A Climate of Hostility

August 01, 1994

"The Christian principle is to do unto others as you would have them do unto you. If an abortionist is about to violently take an innocent person's life, you are entirely morally justified in trying to prevent him from taking that life."

That quote is from Paul Hill, a former minister with the Presbyterian Church in America, the Orthodox Presbyterian Church and, until Friday at least, director of the anti-abortion group Defensive Action. Mr. Hill was chased down and arrested last Friday after the early morning killing of a doctor and a man escorting him outside a women's health clinic in Pensacola, Fla. The wife of the slain escort, also a volunteer, was treated for a gunshot wound to the arm.

Violence is nothing new for clinics where abortions are performed. Clinics have been targeted in more than 1,000 attacks over the past decade, causing millions of dollars in damage. Staff members have been harassed, stalked and otherwise intimidated. The hostility turned deadly in March 1993, with the murder of Dr. David Gunn at another clinic in Pensacola. Since then, a doctor has been wounded in Wichita, Kans., and Congress became alarmed enough to pass federal legislation designed to provide better protection for clinics, staff and clients. Despite that law and a Supreme Court decision favorable to reasonable measures of protection, Friday's killings show that the climate fostered in some quarters of the anti-abortion movement is still deadly.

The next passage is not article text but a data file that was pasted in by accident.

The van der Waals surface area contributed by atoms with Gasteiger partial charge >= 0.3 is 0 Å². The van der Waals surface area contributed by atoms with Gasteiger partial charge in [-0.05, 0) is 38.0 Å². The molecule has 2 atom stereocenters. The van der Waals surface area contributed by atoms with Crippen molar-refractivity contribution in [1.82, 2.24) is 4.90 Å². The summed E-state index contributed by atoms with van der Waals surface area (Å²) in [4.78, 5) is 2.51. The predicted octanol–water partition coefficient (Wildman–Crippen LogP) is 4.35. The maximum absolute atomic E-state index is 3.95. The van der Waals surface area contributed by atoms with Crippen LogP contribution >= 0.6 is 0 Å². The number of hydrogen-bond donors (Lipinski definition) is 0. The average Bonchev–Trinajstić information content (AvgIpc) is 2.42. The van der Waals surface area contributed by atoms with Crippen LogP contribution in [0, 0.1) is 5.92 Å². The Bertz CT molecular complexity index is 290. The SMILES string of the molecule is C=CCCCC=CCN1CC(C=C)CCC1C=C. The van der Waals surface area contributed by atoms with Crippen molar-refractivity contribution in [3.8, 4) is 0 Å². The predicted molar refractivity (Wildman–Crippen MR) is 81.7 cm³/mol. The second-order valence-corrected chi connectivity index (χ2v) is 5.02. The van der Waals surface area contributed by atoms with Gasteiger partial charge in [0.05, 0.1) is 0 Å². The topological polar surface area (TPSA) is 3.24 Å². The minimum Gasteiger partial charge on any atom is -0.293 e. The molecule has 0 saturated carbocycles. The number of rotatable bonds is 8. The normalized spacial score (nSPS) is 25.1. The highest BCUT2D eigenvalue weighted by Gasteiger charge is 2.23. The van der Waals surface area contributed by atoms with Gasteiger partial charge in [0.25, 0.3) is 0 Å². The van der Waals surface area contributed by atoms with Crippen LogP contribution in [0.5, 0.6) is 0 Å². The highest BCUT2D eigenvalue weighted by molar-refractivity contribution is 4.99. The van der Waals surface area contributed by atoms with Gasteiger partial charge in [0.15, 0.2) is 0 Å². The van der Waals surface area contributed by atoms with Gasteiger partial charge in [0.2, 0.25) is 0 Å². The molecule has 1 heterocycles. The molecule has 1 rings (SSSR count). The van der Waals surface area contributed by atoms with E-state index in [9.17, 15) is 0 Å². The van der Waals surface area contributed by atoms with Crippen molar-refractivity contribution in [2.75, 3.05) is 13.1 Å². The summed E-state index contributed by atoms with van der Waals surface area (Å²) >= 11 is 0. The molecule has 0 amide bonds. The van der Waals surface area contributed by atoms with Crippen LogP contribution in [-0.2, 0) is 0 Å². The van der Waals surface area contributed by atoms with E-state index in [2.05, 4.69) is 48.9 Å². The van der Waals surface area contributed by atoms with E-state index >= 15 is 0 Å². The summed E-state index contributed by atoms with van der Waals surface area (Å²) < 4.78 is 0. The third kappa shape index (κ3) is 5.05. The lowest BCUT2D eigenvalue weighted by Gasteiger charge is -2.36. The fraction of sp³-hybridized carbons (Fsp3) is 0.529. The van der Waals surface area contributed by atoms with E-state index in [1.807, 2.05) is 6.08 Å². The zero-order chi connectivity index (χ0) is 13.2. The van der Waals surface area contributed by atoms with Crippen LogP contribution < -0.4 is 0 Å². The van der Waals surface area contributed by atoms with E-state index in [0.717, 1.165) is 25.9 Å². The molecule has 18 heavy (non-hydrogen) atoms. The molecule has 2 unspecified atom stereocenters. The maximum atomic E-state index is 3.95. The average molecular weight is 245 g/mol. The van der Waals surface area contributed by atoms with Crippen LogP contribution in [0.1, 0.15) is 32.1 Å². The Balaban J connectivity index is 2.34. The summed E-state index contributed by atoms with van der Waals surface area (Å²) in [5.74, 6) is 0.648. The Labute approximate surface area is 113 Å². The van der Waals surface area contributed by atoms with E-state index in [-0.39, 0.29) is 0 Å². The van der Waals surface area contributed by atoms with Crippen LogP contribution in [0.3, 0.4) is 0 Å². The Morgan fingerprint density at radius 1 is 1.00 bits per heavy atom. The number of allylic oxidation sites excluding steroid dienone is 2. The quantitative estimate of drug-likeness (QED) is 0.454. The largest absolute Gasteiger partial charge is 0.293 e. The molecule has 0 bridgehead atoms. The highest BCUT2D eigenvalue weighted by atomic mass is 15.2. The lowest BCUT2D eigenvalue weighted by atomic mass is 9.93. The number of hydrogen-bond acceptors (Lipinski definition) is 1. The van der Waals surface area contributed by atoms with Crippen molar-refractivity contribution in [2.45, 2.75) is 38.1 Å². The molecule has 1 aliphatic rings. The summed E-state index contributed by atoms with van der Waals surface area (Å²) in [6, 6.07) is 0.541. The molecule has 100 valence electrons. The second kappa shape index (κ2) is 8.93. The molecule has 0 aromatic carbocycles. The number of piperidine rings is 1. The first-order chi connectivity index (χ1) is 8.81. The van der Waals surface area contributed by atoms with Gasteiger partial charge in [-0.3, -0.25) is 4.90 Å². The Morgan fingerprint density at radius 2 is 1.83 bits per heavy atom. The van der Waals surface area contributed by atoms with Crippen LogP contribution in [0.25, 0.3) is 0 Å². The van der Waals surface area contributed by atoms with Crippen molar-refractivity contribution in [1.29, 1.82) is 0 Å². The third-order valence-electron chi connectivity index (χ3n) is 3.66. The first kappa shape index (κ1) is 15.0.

It would be wrong to blame this murderous rage on the anti-abortion movement as a whole. However, it is encouraging to note that other leaders in the movement were quick to condemn the violence. "It makes a mockery of everything we stand for," said Cardinal Roger Mahony, chairman of the National Conference of Catholic Bishops' Committee for Pro-Life Activities.

"The pro-life movement has no room for violence or vigilantism. There are no qualifiers," said the Rev. Pat Mahoney, a national leader of Operation Rescue in Washington, D.C.

Those strong messages must be heard more often. At a time when the anti-abortion movement is facing setbacks in both legislative and judicial arenas, responsible leaders need to press the point that violence will only harm their cause.

Baltimore Sun Articles
|
|
|
Please note the green-lined linked article text has been applied commercially without any involvement from our newsroom editors, reporters or any other editorial staff.